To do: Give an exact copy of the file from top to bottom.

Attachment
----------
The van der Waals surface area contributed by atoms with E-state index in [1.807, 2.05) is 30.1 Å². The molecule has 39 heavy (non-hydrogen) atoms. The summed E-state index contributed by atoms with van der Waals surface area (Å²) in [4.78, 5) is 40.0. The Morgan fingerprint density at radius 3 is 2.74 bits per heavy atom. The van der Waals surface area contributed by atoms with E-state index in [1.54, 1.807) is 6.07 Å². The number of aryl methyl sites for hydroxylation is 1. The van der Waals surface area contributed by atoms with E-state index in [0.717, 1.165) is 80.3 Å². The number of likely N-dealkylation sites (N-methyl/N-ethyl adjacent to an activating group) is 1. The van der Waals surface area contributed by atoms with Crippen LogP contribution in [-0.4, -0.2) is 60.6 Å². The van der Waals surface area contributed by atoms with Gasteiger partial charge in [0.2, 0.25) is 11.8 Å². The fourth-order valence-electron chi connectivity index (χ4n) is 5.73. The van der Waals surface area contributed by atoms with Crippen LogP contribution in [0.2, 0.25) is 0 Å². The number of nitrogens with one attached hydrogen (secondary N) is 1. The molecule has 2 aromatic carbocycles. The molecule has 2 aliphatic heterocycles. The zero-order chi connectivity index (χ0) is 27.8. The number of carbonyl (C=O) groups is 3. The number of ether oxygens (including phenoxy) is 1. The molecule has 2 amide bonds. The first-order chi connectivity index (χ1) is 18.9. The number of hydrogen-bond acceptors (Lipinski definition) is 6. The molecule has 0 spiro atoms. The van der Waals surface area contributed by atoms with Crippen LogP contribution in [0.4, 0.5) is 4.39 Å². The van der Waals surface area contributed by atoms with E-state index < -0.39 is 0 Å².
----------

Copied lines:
The van der Waals surface area contributed by atoms with E-state index in [1.807, 2.05) is 30.1 Å². The molecule has 39 heavy (non-hydrogen) atoms. The summed E-state index contributed by atoms with van der Waals surface area (Å²) in [4.78, 5) is 40.0. The Morgan fingerprint density at radius 3 is 2.74 bits per heavy atom. The van der Waals surface area contributed by atoms with E-state index in [1.54, 1.807) is 6.07 Å². The number of aryl methyl sites for hydroxylation is 1. The van der Waals surface area contributed by atoms with E-state index in [0.717, 1.165) is 80.3 Å². The number of likely N-dealkylation sites (N-methyl/N-ethyl adjacent to an activating group) is 1. The van der Waals surface area contributed by atoms with Crippen LogP contribution in [-0.4, -0.2) is 60.6 Å². The van der Waals surface area contributed by atoms with Gasteiger partial charge in [0.2, 0.25) is 11.8 Å². The fourth-order valence-electron chi connectivity index (χ4n) is 5.73. The van der Waals surface area contributed by atoms with Crippen LogP contribution in [0.2, 0.25) is 0 Å². The number of nitrogens with one attached hydrogen (secondary N) is 1. The molecule has 2 aromatic carbocycles. The molecule has 2 aliphatic heterocycles. The zero-order chi connectivity index (χ0) is 27.8. The number of carbonyl (C=O) groups is 3. The number of ether oxygens (including phenoxy) is 1. The molecule has 2 amide bonds. The first-order chi connectivity index (χ1) is 18.9. The number of hydrogen-bond acceptors (Lipinski definition) is 6. The molecule has 0 spiro atoms. The van der Waals surface area contributed by atoms with Crippen LogP contribution in [0.4, 0.5) is 4.39 Å². The van der Waals surface area contributed by atoms with E-state index < -0.39 is 0 Å².